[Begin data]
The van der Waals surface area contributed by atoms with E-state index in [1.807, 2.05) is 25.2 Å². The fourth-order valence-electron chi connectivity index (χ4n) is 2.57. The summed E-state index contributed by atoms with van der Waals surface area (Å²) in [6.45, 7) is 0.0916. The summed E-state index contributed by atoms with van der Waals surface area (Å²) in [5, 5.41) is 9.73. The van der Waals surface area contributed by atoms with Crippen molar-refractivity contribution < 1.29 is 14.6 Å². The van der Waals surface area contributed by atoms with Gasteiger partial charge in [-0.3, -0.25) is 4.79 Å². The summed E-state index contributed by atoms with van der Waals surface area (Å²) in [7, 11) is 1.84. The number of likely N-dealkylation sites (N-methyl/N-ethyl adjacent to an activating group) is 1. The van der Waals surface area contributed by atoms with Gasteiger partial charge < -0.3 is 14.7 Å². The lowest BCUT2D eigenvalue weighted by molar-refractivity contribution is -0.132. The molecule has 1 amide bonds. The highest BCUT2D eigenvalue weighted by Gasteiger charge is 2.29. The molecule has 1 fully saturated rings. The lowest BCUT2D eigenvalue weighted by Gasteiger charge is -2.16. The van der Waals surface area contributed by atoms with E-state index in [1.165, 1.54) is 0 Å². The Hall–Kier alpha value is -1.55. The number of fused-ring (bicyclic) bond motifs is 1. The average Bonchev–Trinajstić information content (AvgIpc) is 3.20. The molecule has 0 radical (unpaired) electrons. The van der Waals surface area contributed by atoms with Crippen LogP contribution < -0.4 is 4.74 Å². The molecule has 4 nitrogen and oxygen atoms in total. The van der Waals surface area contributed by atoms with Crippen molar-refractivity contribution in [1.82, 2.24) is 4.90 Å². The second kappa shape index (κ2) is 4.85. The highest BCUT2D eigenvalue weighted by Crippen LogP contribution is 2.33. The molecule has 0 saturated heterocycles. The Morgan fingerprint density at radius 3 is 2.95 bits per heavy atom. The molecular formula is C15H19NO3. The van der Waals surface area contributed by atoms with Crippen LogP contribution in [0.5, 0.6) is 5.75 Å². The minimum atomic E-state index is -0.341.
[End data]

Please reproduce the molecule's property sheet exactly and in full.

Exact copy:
The van der Waals surface area contributed by atoms with E-state index in [1.807, 2.05) is 25.2 Å². The fourth-order valence-electron chi connectivity index (χ4n) is 2.57. The summed E-state index contributed by atoms with van der Waals surface area (Å²) in [6.45, 7) is 0.0916. The summed E-state index contributed by atoms with van der Waals surface area (Å²) in [5, 5.41) is 9.73. The van der Waals surface area contributed by atoms with Crippen molar-refractivity contribution < 1.29 is 14.6 Å². The van der Waals surface area contributed by atoms with Gasteiger partial charge in [-0.3, -0.25) is 4.79 Å². The summed E-state index contributed by atoms with van der Waals surface area (Å²) in [7, 11) is 1.84. The number of likely N-dealkylation sites (N-methyl/N-ethyl adjacent to an activating group) is 1. The van der Waals surface area contributed by atoms with Gasteiger partial charge < -0.3 is 14.7 Å². The lowest BCUT2D eigenvalue weighted by molar-refractivity contribution is -0.132. The molecule has 1 amide bonds. The highest BCUT2D eigenvalue weighted by Gasteiger charge is 2.29. The molecule has 1 fully saturated rings. The lowest BCUT2D eigenvalue weighted by Gasteiger charge is -2.16. The van der Waals surface area contributed by atoms with E-state index in [1.165, 1.54) is 0 Å². The Hall–Kier alpha value is -1.55. The number of fused-ring (bicyclic) bond motifs is 1. The average Bonchev–Trinajstić information content (AvgIpc) is 3.20. The molecule has 0 radical (unpaired) electrons. The van der Waals surface area contributed by atoms with Crippen LogP contribution < -0.4 is 4.74 Å². The molecule has 4 nitrogen and oxygen atoms in total. The van der Waals surface area contributed by atoms with Crippen molar-refractivity contribution in [1.82, 2.24) is 4.90 Å². The second kappa shape index (κ2) is 4.85. The highest BCUT2D eigenvalue weighted by Crippen LogP contribution is 2.33. The molecule has 0 saturated heterocycles. The Morgan fingerprint density at radius 3 is 2.95 bits per heavy atom. The molecular formula is C15H19NO3. The van der Waals surface area contributed by atoms with Crippen LogP contribution in [0.5, 0.6) is 5.75 Å². The minimum atomic E-state index is -0.341.